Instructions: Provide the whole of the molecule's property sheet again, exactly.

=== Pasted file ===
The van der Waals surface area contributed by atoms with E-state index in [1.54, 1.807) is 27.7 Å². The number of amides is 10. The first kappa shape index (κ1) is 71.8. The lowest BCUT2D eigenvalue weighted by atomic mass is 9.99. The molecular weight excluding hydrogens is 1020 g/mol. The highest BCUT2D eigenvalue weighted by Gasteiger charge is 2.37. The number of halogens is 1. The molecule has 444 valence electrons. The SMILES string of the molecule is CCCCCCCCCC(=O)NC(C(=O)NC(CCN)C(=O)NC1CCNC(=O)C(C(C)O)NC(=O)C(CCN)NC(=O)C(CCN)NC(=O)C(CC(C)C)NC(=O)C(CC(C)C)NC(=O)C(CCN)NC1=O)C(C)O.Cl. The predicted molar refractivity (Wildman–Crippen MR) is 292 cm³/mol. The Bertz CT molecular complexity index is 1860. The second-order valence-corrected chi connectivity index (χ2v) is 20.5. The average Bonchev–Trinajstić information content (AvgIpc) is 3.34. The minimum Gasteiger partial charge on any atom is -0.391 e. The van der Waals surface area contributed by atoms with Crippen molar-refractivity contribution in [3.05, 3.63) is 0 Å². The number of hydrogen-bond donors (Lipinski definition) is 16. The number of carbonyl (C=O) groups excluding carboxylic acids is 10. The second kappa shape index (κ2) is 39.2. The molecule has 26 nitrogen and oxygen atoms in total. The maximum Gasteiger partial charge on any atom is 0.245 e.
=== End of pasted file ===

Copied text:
The van der Waals surface area contributed by atoms with E-state index in [1.54, 1.807) is 27.7 Å². The number of amides is 10. The first kappa shape index (κ1) is 71.8. The lowest BCUT2D eigenvalue weighted by atomic mass is 9.99. The molecular weight excluding hydrogens is 1020 g/mol. The highest BCUT2D eigenvalue weighted by Gasteiger charge is 2.37. The number of halogens is 1. The molecule has 444 valence electrons. The SMILES string of the molecule is CCCCCCCCCC(=O)NC(C(=O)NC(CCN)C(=O)NC1CCNC(=O)C(C(C)O)NC(=O)C(CCN)NC(=O)C(CCN)NC(=O)C(CC(C)C)NC(=O)C(CC(C)C)NC(=O)C(CCN)NC1=O)C(C)O.Cl. The predicted molar refractivity (Wildman–Crippen MR) is 292 cm³/mol. The Bertz CT molecular complexity index is 1860. The second-order valence-corrected chi connectivity index (χ2v) is 20.5. The average Bonchev–Trinajstić information content (AvgIpc) is 3.34. The minimum Gasteiger partial charge on any atom is -0.391 e. The van der Waals surface area contributed by atoms with Crippen molar-refractivity contribution in [3.05, 3.63) is 0 Å². The number of hydrogen-bond donors (Lipinski definition) is 16. The number of carbonyl (C=O) groups excluding carboxylic acids is 10. The second kappa shape index (κ2) is 39.2. The molecule has 26 nitrogen and oxygen atoms in total. The maximum Gasteiger partial charge on any atom is 0.245 e.